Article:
REVIEW - Game Programming All in One


Game Programming All in One


Bruno Miguel Teixeira de Sousa



Course Technology (2002)




Paul S Usowicz


June 2003



This book is split into 4 distinct sections consisting of C++ Programming, Windows Programming, Hardcore Games Programming and Appendixes. I shall examine each of these in turn as each of them can really be considered a separate book!

The first section is C++ programming. This, oddly, is an actual tutorial of C++ from no knowledge to fully-fledged programmer in just 276 pages. This clarifies the title excerpt 'All In One'. The aim of the book is to take a complete novice and turn him into a games programmer in just one book with C++ being the first of 3 steps required. Now don't get me wrong, this section is very good with common sense and good code a plenty but feels rather rushed and cannot cover the full C++ language in any detail in such a small space. It also appears to be accurate code (if we let them off a few typos such as the scope resolution operator being shown as ;; in one of the tables).

The second section is Windows programming. This chapter covers basic Windows programming and includes an introduction to DirectX. The Windows programming tutorial only covers 40 pages with the rest of the chapter consumed by DirectX and some musing about the games library enclosed on the CD and used later on in the book. Call me old-fashioned but there is no way you can even begin to appreciate what is involved in Windows programming in just 40 pages. Fortunately the book comes into its own when DirectX is finally reached. This is what I wanted the book for. Basic 2D theory and practice is discussed including surfaces, vertices, bitmaps and primitives. If you are already a good Windows programmer who wants to learn some basic DirectX then page 357 (out of 862 relevant pages) is where you start.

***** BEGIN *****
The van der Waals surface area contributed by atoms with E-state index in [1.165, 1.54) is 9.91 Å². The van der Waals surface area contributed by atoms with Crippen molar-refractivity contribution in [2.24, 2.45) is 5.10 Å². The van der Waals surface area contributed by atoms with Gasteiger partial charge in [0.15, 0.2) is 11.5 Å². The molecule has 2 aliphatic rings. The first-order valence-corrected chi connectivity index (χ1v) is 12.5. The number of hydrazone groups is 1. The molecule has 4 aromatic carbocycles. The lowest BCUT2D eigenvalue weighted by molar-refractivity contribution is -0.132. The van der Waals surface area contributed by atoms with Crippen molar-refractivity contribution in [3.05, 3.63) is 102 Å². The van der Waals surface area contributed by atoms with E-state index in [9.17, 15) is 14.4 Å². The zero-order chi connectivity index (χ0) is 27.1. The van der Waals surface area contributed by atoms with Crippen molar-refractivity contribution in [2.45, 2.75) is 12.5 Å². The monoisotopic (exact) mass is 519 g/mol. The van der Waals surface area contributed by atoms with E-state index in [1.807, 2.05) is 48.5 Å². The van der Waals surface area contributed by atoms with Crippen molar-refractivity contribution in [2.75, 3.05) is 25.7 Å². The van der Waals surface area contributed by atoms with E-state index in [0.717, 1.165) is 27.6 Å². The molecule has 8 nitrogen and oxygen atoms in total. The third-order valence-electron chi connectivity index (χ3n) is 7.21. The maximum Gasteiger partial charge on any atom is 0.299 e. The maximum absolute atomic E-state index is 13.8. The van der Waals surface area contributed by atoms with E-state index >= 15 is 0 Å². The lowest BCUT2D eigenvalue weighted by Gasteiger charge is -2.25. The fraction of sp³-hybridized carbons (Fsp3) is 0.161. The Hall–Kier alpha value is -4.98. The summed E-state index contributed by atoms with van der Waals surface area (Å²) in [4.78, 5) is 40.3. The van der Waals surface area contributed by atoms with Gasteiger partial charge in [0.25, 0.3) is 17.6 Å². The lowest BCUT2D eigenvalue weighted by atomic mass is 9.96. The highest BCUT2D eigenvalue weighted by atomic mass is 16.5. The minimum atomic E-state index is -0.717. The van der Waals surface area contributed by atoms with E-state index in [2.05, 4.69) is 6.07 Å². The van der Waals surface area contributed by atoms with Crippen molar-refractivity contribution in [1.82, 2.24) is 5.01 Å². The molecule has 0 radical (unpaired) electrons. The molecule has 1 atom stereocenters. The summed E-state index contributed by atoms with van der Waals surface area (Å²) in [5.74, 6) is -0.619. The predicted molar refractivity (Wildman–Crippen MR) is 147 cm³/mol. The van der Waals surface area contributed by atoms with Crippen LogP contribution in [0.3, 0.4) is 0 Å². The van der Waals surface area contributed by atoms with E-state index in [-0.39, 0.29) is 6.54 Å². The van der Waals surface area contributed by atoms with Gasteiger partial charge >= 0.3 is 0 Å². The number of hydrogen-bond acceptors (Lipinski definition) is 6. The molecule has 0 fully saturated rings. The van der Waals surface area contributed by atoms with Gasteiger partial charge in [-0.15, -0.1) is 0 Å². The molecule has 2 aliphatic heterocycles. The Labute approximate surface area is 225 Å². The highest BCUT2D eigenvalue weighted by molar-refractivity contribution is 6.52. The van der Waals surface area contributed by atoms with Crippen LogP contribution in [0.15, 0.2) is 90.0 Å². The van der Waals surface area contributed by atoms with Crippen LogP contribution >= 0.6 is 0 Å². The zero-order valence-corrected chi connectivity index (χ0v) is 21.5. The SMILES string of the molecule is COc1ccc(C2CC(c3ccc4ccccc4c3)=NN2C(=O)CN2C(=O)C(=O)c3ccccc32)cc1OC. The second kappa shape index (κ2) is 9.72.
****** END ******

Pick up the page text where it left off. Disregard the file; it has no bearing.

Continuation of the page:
The third section is hardcore games programming. Included in this section are chapters on data structures& algorithms, maths, artificial intelligence and physics modelling. All chapters are very in-depth and very readable. At the end of the section you will have a full DirectX working game based on Breakout. It is only 2D though with 3D being left to other books. The final chapter in this section is titled 'Publishing Your Game'. Although only 11 pages in length it does contain information that I have never seen before in a book. Topics covered include contracts and interviews with actual publishers.

The last section is the appendixes. This small section is where everything else has gone including CD-ROM contents (DirectX 8.1 SDK, various demos and the source code) and answers to the questions asked throughout the book.

So, whom is the book aimed at and should they buy it? If you are an inexperienced programmer I feel that this book will become very difficult about halfway through and you will need other books and experience before you can progress. If you are an experienced programmer you will start halfway through the book and thoroughly enjoy it. I feel that the author should have missed out the C++ tutorials and just written about the games programming, a subject he obviously knows very well. In conclusion, I will be keeping this book but only the latter half will ever be used again.

Book cover image courtesy of Open Library.

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